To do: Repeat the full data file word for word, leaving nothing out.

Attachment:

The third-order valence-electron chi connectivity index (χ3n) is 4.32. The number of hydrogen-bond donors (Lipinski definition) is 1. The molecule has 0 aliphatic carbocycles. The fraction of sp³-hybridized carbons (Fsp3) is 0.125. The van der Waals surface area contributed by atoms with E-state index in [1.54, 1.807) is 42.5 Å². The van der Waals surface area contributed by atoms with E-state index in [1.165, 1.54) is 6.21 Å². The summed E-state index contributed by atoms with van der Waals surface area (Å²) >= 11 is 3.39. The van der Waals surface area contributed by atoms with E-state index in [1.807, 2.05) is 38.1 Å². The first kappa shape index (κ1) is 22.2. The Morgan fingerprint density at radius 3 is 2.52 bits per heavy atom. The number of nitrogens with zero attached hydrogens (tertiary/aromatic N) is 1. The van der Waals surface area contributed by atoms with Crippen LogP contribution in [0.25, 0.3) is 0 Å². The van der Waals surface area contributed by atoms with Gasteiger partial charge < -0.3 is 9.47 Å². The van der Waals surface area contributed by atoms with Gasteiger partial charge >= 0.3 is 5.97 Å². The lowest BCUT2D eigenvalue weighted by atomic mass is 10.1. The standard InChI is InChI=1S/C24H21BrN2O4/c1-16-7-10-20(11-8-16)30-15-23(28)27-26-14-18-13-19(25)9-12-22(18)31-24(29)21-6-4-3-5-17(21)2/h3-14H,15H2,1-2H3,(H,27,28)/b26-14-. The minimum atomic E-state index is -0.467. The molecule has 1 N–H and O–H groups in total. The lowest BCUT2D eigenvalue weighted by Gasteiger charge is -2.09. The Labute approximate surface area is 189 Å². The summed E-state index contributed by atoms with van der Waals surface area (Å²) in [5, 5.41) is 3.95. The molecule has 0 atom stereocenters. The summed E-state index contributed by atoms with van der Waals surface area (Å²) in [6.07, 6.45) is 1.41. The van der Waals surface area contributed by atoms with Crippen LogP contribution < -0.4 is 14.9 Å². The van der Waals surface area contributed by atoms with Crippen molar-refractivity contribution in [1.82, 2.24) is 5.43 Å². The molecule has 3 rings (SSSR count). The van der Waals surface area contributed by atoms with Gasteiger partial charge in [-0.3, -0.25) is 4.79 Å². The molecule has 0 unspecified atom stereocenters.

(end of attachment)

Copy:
The third-order valence-electron chi connectivity index (χ3n) is 4.32. The number of hydrogen-bond donors (Lipinski definition) is 1. The molecule has 0 aliphatic carbocycles. The fraction of sp³-hybridized carbons (Fsp3) is 0.125. The van der Waals surface area contributed by atoms with E-state index in [1.54, 1.807) is 42.5 Å². The van der Waals surface area contributed by atoms with E-state index in [1.165, 1.54) is 6.21 Å². The summed E-state index contributed by atoms with van der Waals surface area (Å²) >= 11 is 3.39. The van der Waals surface area contributed by atoms with E-state index in [1.807, 2.05) is 38.1 Å². The first kappa shape index (κ1) is 22.2. The Morgan fingerprint density at radius 3 is 2.52 bits per heavy atom. The number of nitrogens with zero attached hydrogens (tertiary/aromatic N) is 1. The van der Waals surface area contributed by atoms with Crippen LogP contribution in [0.25, 0.3) is 0 Å². The van der Waals surface area contributed by atoms with Gasteiger partial charge < -0.3 is 9.47 Å². The van der Waals surface area contributed by atoms with Gasteiger partial charge >= 0.3 is 5.97 Å². The lowest BCUT2D eigenvalue weighted by atomic mass is 10.1. The standard InChI is InChI=1S/C24H21BrN2O4/c1-16-7-10-20(11-8-16)30-15-23(28)27-26-14-18-13-19(25)9-12-22(18)31-24(29)21-6-4-3-5-17(21)2/h3-14H,15H2,1-2H3,(H,27,28)/b26-14-. The minimum atomic E-state index is -0.467. The molecule has 1 N–H and O–H groups in total. The lowest BCUT2D eigenvalue weighted by Gasteiger charge is -2.09. The Labute approximate surface area is 189 Å². The summed E-state index contributed by atoms with van der Waals surface area (Å²) in [5, 5.41) is 3.95. The molecule has 0 atom stereocenters. The summed E-state index contributed by atoms with van der Waals surface area (Å²) in [6.07, 6.45) is 1.41. The van der Waals surface area contributed by atoms with Crippen LogP contribution < -0.4 is 14.9 Å². The van der Waals surface area contributed by atoms with Crippen molar-refractivity contribution in [1.82, 2.24) is 5.43 Å². The molecule has 3 rings (SSSR count). The van der Waals surface area contributed by atoms with Gasteiger partial charge in [-0.3, -0.25) is 4.79 Å². The molecule has 0 unspecified atom stereocenters.